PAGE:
Distance between the point A (x,y) and the origin can be found by the formula: $$D=\sqrt{x^2+y^2}$$.

Basically the question asks is $$\sqrt{r^2+s^2}=\sqrt{u^2+v^2}$$ OR is $$r^2+s^2=u^2+v^2$$?

(1) $$r+s=1$$, no info about $$u$$ and $$v$$;

(2) $$u=1-r$$ and $$v=1-s$$ --> substitute $$u$$ and $$v$$ and express RHS using $$r$$ and $$s$$ to see what we get: $$RHS=u^2+v^2=(1-r)^2+(1-s)^2=2-2(r+s)+ r^2+s^2$$. So we have that $$RHS=u^2+v^2=2-2(r+s)+ r^2+s^2$$ and thus the question becomes: is $$r^2+s^2=2-2(r+s)+ r^2+s^2$$? --> is $$r+s=1$$? We don't know that, so this statement is not sufficient.

(1)+(2) From (2) question became: is $$r+s=1$$? And (1) says that this is true. Thus taken together statements are sufficient to answer the question.

Hope it helps.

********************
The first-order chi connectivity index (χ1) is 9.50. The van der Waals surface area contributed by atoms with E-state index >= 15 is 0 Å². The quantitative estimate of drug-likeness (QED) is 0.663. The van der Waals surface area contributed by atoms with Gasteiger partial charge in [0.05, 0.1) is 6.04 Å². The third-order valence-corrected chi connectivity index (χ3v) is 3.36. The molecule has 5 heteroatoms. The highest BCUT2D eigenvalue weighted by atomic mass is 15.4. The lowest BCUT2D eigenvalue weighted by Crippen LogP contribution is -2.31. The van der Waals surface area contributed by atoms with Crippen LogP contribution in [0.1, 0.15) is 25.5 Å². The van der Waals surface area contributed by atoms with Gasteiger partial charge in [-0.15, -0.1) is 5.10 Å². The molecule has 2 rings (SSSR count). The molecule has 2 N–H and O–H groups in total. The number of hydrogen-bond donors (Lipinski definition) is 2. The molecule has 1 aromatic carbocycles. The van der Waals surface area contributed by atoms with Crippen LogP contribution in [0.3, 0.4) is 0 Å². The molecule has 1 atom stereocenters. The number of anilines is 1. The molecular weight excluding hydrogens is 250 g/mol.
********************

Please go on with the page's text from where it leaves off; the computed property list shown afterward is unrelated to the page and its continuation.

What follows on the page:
So the formula used here is different from the distance formula of square root of (x2-x1)^2 + (y2-y1)^2

No it's not. The formula to calculate the distance between two points $$(x_1,y_1)$$ and $$(x_2,y_2)$$ is $$d=\sqrt{(x_1-x_2)^2+(y_1-y_2)^2}$$. Now, if one point is origin, coordinates (0, 0), then the formula can be simplified to: $$D=\sqrt{x^2+y^2}$$.

Hope it's clear.
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Re: In the rectangular coordinate system, are the points (r,s) and (u,v)  [#permalink]

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07 Jun 2019, 00:04
1
sakshamchhabra wrote:

Greetings Experts,

while trying to figure out a shorter approach for this question, I noticed -

St 1. r + s = 1 -----> r = 1 - s OR s = 1 - r

St 2. u = 1 - r and v = 1 - s

from the above statements, we can deduce ---> u = s and v = r

Hence, the points will definitely be equidistant.

Please correct me if I am wrong.

Yes, you are correct in the present state.